One of the most significant triumphs was in relation to a problem known as quark confinement. We know that quarks, the subatomic particles that compose protons and neutrons, must exist. But they are always detected in small groups, never in isolation. In the 1970s, it was suggested that this might be because the strong nuclear force that holds together quarks idiosyncratically becomes stronger the further two quarks are from one another. This increased pull with increasing distance tends to snap them back towards one another like a rubber band, causing them to always be clustered together. This was largely corroborated by computer simulations, but it was hard to make sense of on an intuitive level.

With the advent of Maldacena’s box universe, physicists had a new tool: a particular CFT that was similar in many ways to the theory that governs quarks in our universe, including displaying the familiar quark confinement. The calculations were messy even in this simplified theory, but, by using the correspondence, physicists were able to translate the problem into something more tractable, something that could easily be solved with paper and pen.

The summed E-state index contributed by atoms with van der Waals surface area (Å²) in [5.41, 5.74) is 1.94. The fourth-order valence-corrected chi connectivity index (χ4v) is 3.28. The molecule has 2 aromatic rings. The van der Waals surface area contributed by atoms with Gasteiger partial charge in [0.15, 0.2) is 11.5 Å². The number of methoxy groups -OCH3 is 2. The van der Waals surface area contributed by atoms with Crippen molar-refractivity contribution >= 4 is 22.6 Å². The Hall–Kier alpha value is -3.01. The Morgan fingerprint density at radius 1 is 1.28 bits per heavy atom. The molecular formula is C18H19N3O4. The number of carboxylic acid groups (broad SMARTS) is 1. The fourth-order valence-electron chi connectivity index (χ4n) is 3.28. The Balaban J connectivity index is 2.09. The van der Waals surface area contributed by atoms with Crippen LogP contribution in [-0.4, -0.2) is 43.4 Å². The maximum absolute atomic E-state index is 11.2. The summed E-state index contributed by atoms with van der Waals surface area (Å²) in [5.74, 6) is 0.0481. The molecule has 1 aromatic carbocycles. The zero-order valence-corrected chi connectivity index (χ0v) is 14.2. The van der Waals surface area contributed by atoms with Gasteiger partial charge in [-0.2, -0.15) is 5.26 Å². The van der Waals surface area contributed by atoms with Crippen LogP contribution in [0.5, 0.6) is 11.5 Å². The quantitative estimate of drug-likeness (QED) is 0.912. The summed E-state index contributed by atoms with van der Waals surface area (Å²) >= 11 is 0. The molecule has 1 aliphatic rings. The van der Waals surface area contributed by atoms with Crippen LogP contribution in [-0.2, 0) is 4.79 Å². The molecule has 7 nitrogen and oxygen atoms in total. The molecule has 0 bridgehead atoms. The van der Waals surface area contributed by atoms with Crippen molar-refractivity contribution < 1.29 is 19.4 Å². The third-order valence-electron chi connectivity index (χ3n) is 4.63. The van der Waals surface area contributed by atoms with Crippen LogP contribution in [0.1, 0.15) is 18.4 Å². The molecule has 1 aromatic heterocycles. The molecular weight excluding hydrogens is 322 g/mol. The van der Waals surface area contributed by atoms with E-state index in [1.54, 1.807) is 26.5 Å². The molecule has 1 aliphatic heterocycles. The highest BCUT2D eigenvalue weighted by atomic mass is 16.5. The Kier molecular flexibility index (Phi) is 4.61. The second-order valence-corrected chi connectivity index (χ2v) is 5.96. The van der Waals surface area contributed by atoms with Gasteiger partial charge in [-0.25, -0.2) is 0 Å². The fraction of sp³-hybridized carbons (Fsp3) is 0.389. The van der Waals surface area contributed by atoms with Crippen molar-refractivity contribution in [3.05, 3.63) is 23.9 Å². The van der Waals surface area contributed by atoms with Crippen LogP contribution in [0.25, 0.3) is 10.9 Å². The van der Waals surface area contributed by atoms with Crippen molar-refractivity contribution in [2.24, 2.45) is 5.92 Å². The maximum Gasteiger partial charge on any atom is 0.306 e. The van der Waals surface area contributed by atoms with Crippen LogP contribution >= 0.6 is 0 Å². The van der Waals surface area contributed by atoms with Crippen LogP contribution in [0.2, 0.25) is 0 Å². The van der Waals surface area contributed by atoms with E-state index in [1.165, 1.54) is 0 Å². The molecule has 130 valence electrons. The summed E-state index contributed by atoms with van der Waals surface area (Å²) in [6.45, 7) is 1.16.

The AdS/CFT correspondence has proven fruitful in many other respects, too. In just the past few years, it has helped push us closer than ever to understanding the enigmatic nature of black holes and the paradox of how they evaporate and, hence, how quantum physics and general relativity come together in these extreme regions of space-time. “One would certainly not want to go back to the old days without the duality,” says Witten. We have even found a possible way of using AdS/CFT to make quantum computers more reliable (see “Quantum corrections”).